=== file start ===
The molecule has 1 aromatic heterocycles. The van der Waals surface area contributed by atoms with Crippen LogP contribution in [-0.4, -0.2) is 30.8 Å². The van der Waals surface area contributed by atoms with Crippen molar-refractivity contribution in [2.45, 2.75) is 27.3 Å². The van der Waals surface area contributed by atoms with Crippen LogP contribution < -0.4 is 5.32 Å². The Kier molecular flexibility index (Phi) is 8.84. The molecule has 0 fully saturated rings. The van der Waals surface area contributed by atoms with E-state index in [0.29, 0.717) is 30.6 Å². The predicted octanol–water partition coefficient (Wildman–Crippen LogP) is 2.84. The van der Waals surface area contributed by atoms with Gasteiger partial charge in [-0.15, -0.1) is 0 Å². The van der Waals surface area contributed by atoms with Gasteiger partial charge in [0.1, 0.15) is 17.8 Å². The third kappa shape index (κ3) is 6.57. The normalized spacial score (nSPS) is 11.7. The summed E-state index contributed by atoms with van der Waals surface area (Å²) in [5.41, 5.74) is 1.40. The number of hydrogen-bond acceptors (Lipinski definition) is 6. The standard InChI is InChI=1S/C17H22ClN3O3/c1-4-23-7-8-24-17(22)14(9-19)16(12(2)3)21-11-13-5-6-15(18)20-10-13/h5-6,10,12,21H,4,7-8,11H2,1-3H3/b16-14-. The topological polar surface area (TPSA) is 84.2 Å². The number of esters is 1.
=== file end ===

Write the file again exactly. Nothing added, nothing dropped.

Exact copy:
The molecule has 1 aromatic heterocycles. The van der Waals surface area contributed by atoms with Crippen LogP contribution in [-0.4, -0.2) is 30.8 Å². The van der Waals surface area contributed by atoms with Crippen molar-refractivity contribution in [2.45, 2.75) is 27.3 Å². The van der Waals surface area contributed by atoms with Crippen LogP contribution < -0.4 is 5.32 Å². The Kier molecular flexibility index (Phi) is 8.84. The molecule has 0 fully saturated rings. The van der Waals surface area contributed by atoms with E-state index in [0.29, 0.717) is 30.6 Å². The predicted octanol–water partition coefficient (Wildman–Crippen LogP) is 2.84. The van der Waals surface area contributed by atoms with Gasteiger partial charge in [-0.15, -0.1) is 0 Å². The van der Waals surface area contributed by atoms with Gasteiger partial charge in [0.1, 0.15) is 17.8 Å². The third kappa shape index (κ3) is 6.57. The normalized spacial score (nSPS) is 11.7. The summed E-state index contributed by atoms with van der Waals surface area (Å²) in [5.41, 5.74) is 1.40. The number of hydrogen-bond acceptors (Lipinski definition) is 6. The standard InChI is InChI=1S/C17H22ClN3O3/c1-4-23-7-8-24-17(22)14(9-19)16(12(2)3)21-11-13-5-6-15(18)20-10-13/h5-6,10,12,21H,4,7-8,11H2,1-3H3/b16-14-. The topological polar surface area (TPSA) is 84.2 Å². The number of esters is 1.